receive him eucharistically, but they can (if they choose) receive the Lord in
another way.Here at St. Pius I also
encourage those not receiving Communion to come up to me or Deacon Fran with
their arms crossed over their chest in order to receive a blessing.(But please keep in mind, this last one is a local dinner rule.This type of blessing is not mandated by the
Church, so it's not offered everywhere.)
Finally, a few quick rules on
Number 1: When we approach the altar, we should do so with reverence.I suggest folding your hands in this
fashion; unless, of course, you have a bambino in your arms.In that case, please do not fold your hands and drop your baby!(Common sense should be your guide here.)
Number 2: Our focus should be on Whom we are about to receive, not on those who
have already received—or on anything else, for that matter.We should be preparing for our encounter with
the King of kings and the Lord of Lords!
Number 3: Before we receive we are supposed to make an act of reverence.Here’s what it says in the General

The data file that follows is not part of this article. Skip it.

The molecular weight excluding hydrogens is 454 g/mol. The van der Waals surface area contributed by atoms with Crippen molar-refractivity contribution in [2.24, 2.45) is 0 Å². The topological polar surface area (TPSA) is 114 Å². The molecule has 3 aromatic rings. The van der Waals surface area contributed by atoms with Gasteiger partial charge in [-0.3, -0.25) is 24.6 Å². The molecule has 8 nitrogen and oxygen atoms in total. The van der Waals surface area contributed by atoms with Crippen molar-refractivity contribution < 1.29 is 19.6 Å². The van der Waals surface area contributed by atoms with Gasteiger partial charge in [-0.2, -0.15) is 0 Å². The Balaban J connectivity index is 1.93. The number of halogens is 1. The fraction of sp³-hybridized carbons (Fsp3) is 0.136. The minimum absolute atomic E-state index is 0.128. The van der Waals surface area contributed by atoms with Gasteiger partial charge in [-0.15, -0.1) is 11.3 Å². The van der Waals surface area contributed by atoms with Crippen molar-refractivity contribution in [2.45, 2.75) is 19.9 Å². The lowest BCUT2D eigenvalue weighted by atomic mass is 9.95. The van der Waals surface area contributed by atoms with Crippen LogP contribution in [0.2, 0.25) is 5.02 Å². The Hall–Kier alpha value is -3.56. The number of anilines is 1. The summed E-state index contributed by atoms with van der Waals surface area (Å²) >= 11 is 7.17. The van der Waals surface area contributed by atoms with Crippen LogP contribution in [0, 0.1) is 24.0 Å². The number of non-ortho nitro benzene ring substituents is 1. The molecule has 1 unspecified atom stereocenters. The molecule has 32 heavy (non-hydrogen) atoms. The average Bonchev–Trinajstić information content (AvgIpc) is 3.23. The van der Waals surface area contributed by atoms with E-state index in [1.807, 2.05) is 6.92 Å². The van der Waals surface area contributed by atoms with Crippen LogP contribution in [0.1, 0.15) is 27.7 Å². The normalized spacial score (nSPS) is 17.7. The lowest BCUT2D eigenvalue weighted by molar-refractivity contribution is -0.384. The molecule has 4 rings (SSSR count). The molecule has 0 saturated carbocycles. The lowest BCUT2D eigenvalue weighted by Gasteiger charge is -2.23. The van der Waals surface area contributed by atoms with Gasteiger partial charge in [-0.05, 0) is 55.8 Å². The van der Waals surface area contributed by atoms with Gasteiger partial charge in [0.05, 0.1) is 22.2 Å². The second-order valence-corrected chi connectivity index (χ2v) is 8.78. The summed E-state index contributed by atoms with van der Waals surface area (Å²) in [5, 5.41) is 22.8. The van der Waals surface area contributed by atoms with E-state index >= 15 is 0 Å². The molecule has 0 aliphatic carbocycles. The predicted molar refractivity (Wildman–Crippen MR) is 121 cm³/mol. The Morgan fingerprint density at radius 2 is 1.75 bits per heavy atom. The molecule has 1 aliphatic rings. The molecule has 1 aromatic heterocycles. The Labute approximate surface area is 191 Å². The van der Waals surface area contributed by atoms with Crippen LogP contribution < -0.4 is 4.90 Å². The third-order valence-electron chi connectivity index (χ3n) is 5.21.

Instruction to the Roman Missal: “When receiving Holy Communion, the communicant bows
his or her head before the Sacrament as a gesture of reverence and receives the
Body of the Lord from the minister.”(GIRM 160)
Number 4: If we choose to receive in the hand, we should make a
"throne" for the Lord in this fashion.(No “coin slots” or “slides” or picking the
host out of the priest’s hand, please!)
Number 5: When the priest or deacon or extraordinary minister says, "The
Body of Christ," we are to say, "Amen."Not "Thank you."Not "Have a nice day, Father"—or
anything else.Nor are we to do an
impression of a mime, and say nothing at all!
Number 6: If we receive in the hand, we are to take one step to the side and
consume the Eucharist right there at the foot of the sanctuary.We are not to take Communion back to our
pew—or home to our sick relatives.If
someone at home is unable to come to Mass and wants to receive, let us
know.We have extraordinary ministers
who take Communion to the sick of our parish every Sunday.
Now I must admit something to
you: In all honesty, when I was growing up, I didn't always like my earthly father's
dinner rules.At times they seemed
unreasonable, arbitrary, and just plain unfair!But looking back on it now, I realize he was right.My father wanted our suppers to be pleasant
experiences for everyone in the family.And his rules—when they were actually followed by my sister and me—helped
to make it happen.Our heavenly Father's
dinner rules are given for a similar purpose: so that the Eucharistic banquet
which we celebrate here will be a spiritually profitable experience for
everybody involved.May our observance
of these rules help to make that happen.